Joy Unspeakable

The experience of "joy unspeakable" is like "riding" upon "the high places of the earth" (Amos 4:13). Joy can make you shout and sing. Joy can make you jump and clap, even kick your heels and dance, like King "David [who] danced before the LORD with all his might" (2Sam. 6:14). Joy rises above mere happiness. Joy plows deeper than scant pleasure. Joy incorporates every Christian virtue, exceeds every delight and plumbs the very depths of experience we never before knew existed. Genuine joy is that place in the heart where love and expectation, patience and affection, worship and purpose and answered prayer and perfect peace all unite together to produce exhilaration inexplicable. Joy is filled with cheerfulness and gladness and beatitude and blessedness. Genuine joy is only experienced, never adequately described by mere words. How can we as Christians embody the heart of genuine "joy unspeakable" every day?

by Jerry Gentry

"The voice of joy, and the voice of gladness, the voice of the bridegroom, and the voice of the bride, the voice of them that shall say, Praise the LORD of hosts: for the LORD is good; for his mercy endureth for ever: and of them that shall bring the sacrifice of praise into the house of the LORD. For I will cause to return the captivity of the land, as at the first, saith the LORD" (Jer. 33:11).

True joy is something many people never experience in life. Oh yes, we have all laughed and cried, rejoiced and wept. Our hearts have lamented in anguish, and later exulted in rapture. But genuine joy goes much further and plows much deeper than mere happiness of the heart. Joy brings to our heart what resurrection life gives to our corruptible body. Joy is a spiritual experience that transcends the mundane world around us. Though we have not yet experienced ultimate bodily resurrection life, we can still find abundant joy, within our present corruptible body, if we are willing to yield to and receive the source of all "joy unspeakable."

To that end, the Psalmist declares: "Thou wilt show me the path of life: in thy presence is fulness of joy; at thy right hand there are pleasures for evermore" (Ps. 16:11). All paths of life lead to "the joy of the LORD [which] is your strength" (Neh. 8:10). When Moses lived in his own substantial strength, he killed an Egyptian, then soon fled before his enemies into the backside of the Sinai desert. When we live in our own strength, we also soon fall in an empty desert of unfulfillment and defeat. We must learn to say, as Moses later learned, that: "The LORD is my strength and song, and he is become my salvation" (Exod. 15:2). Why is "The LORD. . . my strength," for each of us? Simply because it is His promise, given for the asking, if we will trust His Word: "Hitherto have ye asked nothing in my name: ask, and ye shall receive, that your joy may be full" (John 16:24), "And this is the confidence that we have in him, that, if we ask any thing according to his will, he heareth us" (1John 5:14).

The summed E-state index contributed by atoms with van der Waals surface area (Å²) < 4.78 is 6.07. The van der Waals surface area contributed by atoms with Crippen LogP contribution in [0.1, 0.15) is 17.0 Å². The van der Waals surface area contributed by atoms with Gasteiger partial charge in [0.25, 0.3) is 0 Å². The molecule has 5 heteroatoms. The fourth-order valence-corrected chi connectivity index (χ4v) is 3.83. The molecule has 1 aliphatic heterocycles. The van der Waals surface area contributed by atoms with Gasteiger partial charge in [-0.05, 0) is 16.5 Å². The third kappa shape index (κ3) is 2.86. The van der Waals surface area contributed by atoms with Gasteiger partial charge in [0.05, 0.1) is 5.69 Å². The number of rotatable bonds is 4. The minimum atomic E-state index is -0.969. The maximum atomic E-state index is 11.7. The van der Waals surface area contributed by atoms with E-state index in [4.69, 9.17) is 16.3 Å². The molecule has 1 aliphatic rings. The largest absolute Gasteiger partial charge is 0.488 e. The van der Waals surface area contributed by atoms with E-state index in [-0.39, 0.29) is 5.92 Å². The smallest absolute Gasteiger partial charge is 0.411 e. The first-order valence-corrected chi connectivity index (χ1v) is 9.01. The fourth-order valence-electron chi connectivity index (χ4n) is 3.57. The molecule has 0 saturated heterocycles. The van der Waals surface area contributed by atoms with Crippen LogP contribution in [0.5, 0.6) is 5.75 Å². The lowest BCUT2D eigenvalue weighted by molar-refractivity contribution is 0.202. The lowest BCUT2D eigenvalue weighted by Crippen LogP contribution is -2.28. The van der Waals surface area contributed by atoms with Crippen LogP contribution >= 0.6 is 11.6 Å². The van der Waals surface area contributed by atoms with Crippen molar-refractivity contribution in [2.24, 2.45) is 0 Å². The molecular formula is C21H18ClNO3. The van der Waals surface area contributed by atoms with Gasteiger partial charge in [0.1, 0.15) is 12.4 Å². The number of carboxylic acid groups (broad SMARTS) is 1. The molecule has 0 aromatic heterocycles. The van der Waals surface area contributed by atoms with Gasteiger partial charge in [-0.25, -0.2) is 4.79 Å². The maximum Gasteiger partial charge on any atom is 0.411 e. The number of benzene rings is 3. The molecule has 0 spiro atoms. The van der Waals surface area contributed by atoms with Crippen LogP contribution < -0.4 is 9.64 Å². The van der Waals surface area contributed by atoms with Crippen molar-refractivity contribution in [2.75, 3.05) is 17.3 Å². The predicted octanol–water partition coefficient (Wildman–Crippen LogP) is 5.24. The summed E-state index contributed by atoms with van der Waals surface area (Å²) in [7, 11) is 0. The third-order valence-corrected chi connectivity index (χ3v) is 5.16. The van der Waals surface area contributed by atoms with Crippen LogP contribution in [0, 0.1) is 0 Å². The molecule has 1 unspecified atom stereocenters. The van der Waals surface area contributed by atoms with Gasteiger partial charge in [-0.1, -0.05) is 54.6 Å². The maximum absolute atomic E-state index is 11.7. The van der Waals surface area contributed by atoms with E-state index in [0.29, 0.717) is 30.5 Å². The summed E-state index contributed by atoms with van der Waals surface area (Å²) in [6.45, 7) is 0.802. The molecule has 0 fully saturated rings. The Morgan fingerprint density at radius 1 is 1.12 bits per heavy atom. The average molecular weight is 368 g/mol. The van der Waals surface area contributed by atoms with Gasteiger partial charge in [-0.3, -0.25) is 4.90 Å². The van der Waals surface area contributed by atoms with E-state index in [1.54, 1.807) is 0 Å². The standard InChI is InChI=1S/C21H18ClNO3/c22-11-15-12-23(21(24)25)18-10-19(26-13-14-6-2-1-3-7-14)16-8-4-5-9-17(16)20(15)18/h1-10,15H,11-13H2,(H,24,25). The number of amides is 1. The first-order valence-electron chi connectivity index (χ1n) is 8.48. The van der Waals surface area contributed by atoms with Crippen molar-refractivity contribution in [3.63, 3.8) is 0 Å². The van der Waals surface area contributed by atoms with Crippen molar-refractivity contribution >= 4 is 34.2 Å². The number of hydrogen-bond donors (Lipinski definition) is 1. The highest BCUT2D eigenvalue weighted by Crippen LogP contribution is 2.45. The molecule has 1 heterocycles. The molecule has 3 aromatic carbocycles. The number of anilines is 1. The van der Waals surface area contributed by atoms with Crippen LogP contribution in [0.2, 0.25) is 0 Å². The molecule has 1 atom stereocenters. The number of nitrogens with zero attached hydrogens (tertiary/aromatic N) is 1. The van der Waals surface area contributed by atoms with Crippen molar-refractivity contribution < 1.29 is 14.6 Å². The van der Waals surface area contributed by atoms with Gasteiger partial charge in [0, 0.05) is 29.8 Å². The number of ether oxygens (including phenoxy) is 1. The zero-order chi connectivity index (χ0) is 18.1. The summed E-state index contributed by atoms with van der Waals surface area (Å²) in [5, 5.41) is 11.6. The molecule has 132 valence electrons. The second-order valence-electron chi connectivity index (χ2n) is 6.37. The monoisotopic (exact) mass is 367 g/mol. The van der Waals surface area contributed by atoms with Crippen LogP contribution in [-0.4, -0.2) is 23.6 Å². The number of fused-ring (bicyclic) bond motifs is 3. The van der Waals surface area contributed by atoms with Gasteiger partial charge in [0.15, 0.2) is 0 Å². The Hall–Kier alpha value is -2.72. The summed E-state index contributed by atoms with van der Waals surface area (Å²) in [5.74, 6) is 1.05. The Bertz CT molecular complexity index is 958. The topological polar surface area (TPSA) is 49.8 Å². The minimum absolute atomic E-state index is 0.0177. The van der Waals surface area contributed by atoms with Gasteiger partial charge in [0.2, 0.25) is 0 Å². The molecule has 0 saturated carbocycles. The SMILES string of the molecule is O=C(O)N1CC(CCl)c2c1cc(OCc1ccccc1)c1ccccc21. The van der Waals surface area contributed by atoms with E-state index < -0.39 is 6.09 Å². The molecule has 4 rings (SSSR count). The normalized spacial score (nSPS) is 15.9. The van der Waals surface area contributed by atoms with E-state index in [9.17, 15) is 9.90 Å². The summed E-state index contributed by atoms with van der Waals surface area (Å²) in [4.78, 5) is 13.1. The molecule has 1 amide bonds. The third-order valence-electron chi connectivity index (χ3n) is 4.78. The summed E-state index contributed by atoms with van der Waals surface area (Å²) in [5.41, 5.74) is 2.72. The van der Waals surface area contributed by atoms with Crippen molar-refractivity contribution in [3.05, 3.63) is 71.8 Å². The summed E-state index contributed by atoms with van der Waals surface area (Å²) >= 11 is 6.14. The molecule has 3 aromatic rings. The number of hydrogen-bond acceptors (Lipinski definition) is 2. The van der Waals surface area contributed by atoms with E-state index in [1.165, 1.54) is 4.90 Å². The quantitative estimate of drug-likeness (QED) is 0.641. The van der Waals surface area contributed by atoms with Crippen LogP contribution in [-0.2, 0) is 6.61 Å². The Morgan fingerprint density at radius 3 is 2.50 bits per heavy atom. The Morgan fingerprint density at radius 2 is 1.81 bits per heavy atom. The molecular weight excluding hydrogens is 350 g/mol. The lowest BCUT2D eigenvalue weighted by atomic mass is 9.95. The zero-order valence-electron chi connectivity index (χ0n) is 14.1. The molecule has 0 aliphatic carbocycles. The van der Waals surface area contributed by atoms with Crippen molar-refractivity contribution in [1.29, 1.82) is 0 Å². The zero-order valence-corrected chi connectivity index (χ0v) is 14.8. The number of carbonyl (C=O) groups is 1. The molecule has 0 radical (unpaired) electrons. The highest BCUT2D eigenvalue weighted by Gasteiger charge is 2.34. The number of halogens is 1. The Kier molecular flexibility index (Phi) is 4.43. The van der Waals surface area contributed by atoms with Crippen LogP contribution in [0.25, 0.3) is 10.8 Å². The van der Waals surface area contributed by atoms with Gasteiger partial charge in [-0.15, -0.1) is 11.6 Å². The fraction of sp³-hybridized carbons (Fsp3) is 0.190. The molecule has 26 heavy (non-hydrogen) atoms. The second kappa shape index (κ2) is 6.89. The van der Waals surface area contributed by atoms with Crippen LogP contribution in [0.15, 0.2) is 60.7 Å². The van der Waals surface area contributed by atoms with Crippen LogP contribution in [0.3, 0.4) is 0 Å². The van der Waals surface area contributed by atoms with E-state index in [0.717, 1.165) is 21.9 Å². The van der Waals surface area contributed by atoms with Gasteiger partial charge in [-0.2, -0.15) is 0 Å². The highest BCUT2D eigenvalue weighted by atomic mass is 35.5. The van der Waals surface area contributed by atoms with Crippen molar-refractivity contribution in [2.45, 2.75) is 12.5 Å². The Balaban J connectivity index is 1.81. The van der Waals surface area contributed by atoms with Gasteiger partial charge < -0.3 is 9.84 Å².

Where "the LORD" is present, in His strength, there follows a "song." Yes, Moses taught the children of Israel to sing for the victory. Of Moses and the Israelites "which thou hast brought forth out of the land of Egypt with great power, and with a mighty hand" (Exod. 32:11), the Bible says: "Then sang Moses and the children of Israel this song unto the LORD, and spake, saying, I will sing unto the LORD, for he hath triumphed gloriously" (Exod. 15:1). Once He is praised, "he is become my salvation," and "joy unspeakable" rightly follows for all who trust.

Unspeakable as genuine joy may be, without it, our souls wither. Where joy has faded, things on the earth are simply not right. "Restore unto me the joy of thy salvation" (Ps. 51:12), King David prayed in heartfelt repentance. Though his salvation was secure, his joy was dissipated in the face of heinous personal crimes against God. So he prayed for restoration of "joy unspeakable." He looked to God alone, who "restoreth my soul" (Ps. 23:3).

Without "joy unspeakable," our spirits fade. Without "fulness of joy", our lives merely exist, no matter how many mountains we climb, no matter how many battles we win, no matter how many oceans we sail, or how many other challenges we face and conquer. The most unsatisfying triumph is conquest without joy. An empty victory, if at all, follows a quest without joy. A success without "joy unspeakable" is like a tree with a rotten root. It falls flat in the face of the first wind and storm.

Of later times, the prophet Joel tells us: "The vine is dried up, and the fig tree languisheth; the pomegranate tree, the palm tree also, and the apple tree, even all the trees of the field, are withered: because joy is withered away from the sons of men" (Joel 1:12).